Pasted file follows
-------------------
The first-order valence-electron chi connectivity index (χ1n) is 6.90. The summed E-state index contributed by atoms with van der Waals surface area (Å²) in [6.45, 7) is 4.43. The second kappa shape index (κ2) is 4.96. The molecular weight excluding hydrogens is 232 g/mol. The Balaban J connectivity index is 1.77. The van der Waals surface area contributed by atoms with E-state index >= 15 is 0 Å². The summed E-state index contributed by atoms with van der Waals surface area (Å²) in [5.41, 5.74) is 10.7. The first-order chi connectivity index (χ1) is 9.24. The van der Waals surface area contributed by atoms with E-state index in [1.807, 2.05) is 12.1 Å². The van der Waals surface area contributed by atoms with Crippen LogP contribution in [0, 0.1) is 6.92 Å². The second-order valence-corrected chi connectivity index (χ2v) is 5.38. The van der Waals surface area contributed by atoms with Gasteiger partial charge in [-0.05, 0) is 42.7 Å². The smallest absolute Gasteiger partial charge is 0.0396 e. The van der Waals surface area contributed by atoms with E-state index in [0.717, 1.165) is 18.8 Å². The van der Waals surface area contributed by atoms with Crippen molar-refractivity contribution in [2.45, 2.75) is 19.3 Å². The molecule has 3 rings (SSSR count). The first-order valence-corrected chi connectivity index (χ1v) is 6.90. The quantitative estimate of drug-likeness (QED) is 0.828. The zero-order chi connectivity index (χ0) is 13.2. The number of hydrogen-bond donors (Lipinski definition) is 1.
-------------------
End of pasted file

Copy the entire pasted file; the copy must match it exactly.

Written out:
The first-order valence-electron chi connectivity index (χ1n) is 6.90. The summed E-state index contributed by atoms with van der Waals surface area (Å²) in [6.45, 7) is 4.43. The second kappa shape index (κ2) is 4.96. The molecular weight excluding hydrogens is 232 g/mol. The Balaban J connectivity index is 1.77. The van der Waals surface area contributed by atoms with E-state index >= 15 is 0 Å². The summed E-state index contributed by atoms with van der Waals surface area (Å²) in [5.41, 5.74) is 10.7. The first-order chi connectivity index (χ1) is 9.24. The van der Waals surface area contributed by atoms with E-state index in [1.807, 2.05) is 12.1 Å². The van der Waals surface area contributed by atoms with Crippen LogP contribution in [0, 0.1) is 6.92 Å². The second-order valence-corrected chi connectivity index (χ2v) is 5.38. The van der Waals surface area contributed by atoms with Gasteiger partial charge in [-0.05, 0) is 42.7 Å². The smallest absolute Gasteiger partial charge is 0.0396 e. The van der Waals surface area contributed by atoms with E-state index in [0.717, 1.165) is 18.8 Å². The van der Waals surface area contributed by atoms with Crippen molar-refractivity contribution in [2.45, 2.75) is 19.3 Å². The molecule has 3 rings (SSSR count). The first-order valence-corrected chi connectivity index (χ1v) is 6.90. The quantitative estimate of drug-likeness (QED) is 0.828. The zero-order chi connectivity index (χ0) is 13.2. The number of hydrogen-bond donors (Lipinski definition) is 1.